The findings of the study were: (1) Awareness of formal educational facilities is generally high for the sample population. 28.2% have very good awareness; 46% have good and 14.6% have poor awareness. Religion-wise comparison shows Mulsims in Trivandruma and Allepey, and Hindu is Quilon and Alleppey have poor awareness of technical and professional educational facilities. Awareness of primary educational facilities is almost unanimously high. Quilon district leads with 93.5% aware of the facilities. Awareness of the high school educational facilities is also high (88.8%). District and religion wise data also correspond. Data on awareness of college educational facilities show that 60.5% of the respondents have good level & district wise data was homogeneous. Religion wise comparison shows that Muslims are the weakest in this area. (2) Regarding non-formal educational facilities, 70.8% of respondents have acceptable level of awareness and 22.8% have poor awareness. District wise comparison shows, Alleppey to be the poorest (56.6%), religion wise data shows that 40.5% Hindu in Quilon and 50.8% in Alleppey have poor level as compared to others. (3) The fisher folk, considering their nature of work and time constrains, use NFE centers more. But the data shows that of the respondents (52.1%) never use the facility. (4) The data showed that the use of library is low. Only 10.3% use it always and another 14.8% use it frequently. District wise comparison shows that in Quilon (27.5%) never use it, while corresponding data for Trivandrum and Alleppey are 76% and 30.7% respectively. Religion wise comparison shows that 77.6% Christian in Trivendrum never use the library. In Quilon, 29.8% and 30.6% in Alleppey do not use it. Hindus belonging to Quilon and Alleppey have generally higher usage. (5) In case of religious centers, 43.7% never use religion educational centers. 19.6% use it always and 19.1% use it regularly. District wise comparison shows that Trivandrum is comparatively a better user as 28.3% use always, whereas Alleppey is the poorest user where 56.7% never us it. Religion wise comparison reveals that Hindu fish workers have the minimal use of religious centers for educational purpose and 90.09% never use it, whereas 33.96% Muslim and 24.27% Christian respondents show a much better use of religious education centers. (6) The use of physical education centers is seen to be minimal. It is only a minority of 2.7% who use it always, 5.5% use it frequently and 5.2% use it once in a while. District wise and religion wise comparison show similar results with a slight advantage for Christians. (7) Use of other educational facilities than mentioned above seems to be almost nil. District wise and religion wise show similarly high percentage of non-usage. (8) The respondents show very low level of awareness regarding the NFE facilities for the below 15 year age group. While 17.9% are aware, and 43.7% are not aware at all. District wise and religion wise comparison show similar results, namely, poor awareness level. (9) Below 15 years age group, only 3.4% are aware of reading room facilities. District wise comparison shows similar pattern, religions wise comparison shows similar poverty of awareness with the Muslim respondents showing a higher level of non-awareness i.e. 64.4%. (10) Below 15year age group, 25.5% are very well aware of religious education centers, while 27.1% are not at all aware. District wise comparison shows a higher level of awareness among the respondents in Trivendrum (35.6%). Religion wise comparison shows that Muslim respondents have the highest levels of awareness (69.8%). (11) Under 15 age group, 1.8% has appreciable level of awareness and 54.7% have no awareness about all physical educational facilities. District wise comparison shows similarly, poor awareness level in all the three districts. Too religion wise comparison shows that there is very low level of awareness in all the religions but with the Muslim community, it is the lowest in the category. (12) Below 15 age group data reveal that awareness of NFE facilities, perhaps, the poorest, only 0.5% has sufficient awareness and 55.5% do not have any awareness at all. District wise comparison and religion wise data are similar with the lowest awareness being among the Hindu and Muslim respondents. (13) With regarding educational grants and scholarships, 74.9% respondents avail lump sum grant. District wise and religion wise comparison of data also shows high usage of lump sum grant by the respondents. 60.6% use it for educational purpose, while 8.3% use it for non-educational purposes. The respondents have faced various difficulties in getting the grant released. (14) With regard non-enrollment the data show that majority (72.4%) has attributed financial constraints as the main reason for non-enrolment. District wise comparison also shows high percentage of this reason. It is 41.7% from Trivendrum, 89.01% from Quilon and 96.7% from Alleppey. Religion wise comparison shows that 59.01% Christians, 94.5% Hindus and 94.3% Muslims attribute financial problems as the reason for non-enrolment. (15) Reasons for dropping out are identified as follows: Financial- 21.9%; difficulty of subject 11.4%, failure in class 9.3%, work schedule 3.4%, ill health of parents 1.4%, ill health of children 1.6%, problem of teachers and non-cooperation from teachers 2%, other reasons 2%. District wise and religion wise comparison shows the similar result. Trivendrum district 36% and Muslim respondents 49% showed remarkable difference. (16) Only 44.6% feel that their children receive the special consideration from teachers, with reference to persuasion of teachers and inviting parents to schools, the responses show favorable condition to learning. (17) Only 4.1% families have a favorable environment for learning. In 38.2% cases, the home environment is unhealthy and do not fit for promoting learning. Books are the only major learning aids supplied. For 22.1% house holds alcoholism of the head of the household is a major hurdle in learning. (18) 29.6% respondents are found to be culturally isolated from the main society. 55.6% are just minimally in touch with the wider society. Only 14.8% are in sufficient cultural contact with the main society. 80.9% of the respondents consider education to be important but exposure to mass media is pitiably low. (19) 32.3% respondents are not able to mobilize the educational expenses of their children. Chi-square analysis showed association between socio-economic status and educational backwardness. (20) Lack of sufficient political organization and political strength has left the fish workers behind in educational achievements. (21) Among fish workers only 41.7% felt the helpful presence of NGOs. Maximum number of NGOs are seen in the Christian sector.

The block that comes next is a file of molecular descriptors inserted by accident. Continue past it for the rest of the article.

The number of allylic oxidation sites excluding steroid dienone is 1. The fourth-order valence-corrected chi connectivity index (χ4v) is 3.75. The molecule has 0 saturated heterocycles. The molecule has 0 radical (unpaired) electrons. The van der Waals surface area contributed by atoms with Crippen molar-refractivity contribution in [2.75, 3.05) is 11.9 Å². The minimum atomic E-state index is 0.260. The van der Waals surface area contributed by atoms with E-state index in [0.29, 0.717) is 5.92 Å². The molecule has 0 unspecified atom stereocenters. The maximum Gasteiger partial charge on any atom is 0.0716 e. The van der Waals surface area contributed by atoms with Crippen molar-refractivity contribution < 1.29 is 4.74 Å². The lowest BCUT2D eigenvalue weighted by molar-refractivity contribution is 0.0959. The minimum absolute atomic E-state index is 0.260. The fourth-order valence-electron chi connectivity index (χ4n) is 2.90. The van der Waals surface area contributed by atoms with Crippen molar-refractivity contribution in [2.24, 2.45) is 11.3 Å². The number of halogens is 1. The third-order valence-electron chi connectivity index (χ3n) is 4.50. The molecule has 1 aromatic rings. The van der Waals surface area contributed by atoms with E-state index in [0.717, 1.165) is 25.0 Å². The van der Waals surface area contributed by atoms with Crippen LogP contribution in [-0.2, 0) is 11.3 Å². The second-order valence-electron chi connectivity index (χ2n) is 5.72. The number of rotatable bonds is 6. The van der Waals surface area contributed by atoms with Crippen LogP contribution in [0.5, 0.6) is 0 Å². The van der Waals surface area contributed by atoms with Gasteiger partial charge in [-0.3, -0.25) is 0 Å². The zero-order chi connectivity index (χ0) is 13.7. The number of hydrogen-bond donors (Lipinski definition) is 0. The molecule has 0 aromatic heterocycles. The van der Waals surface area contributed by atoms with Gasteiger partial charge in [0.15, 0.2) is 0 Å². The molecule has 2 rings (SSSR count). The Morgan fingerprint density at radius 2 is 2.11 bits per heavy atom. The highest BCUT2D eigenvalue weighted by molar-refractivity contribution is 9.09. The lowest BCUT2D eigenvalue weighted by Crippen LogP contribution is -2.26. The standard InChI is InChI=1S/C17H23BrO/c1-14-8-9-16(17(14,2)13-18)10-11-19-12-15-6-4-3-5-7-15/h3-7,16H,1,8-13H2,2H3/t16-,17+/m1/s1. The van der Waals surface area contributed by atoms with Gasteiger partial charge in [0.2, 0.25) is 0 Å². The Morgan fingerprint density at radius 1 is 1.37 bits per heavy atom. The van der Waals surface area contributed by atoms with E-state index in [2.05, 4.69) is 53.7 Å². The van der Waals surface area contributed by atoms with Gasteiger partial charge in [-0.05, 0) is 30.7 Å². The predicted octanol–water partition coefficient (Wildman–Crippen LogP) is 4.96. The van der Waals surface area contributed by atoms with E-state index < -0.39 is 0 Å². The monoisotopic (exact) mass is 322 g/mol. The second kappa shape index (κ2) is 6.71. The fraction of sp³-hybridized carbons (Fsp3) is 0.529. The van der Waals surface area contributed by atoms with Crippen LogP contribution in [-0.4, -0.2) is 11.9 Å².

Keyword(s): Enquiry, Causative Factors, Educational Backwardness, Marine Fish workers, Kerala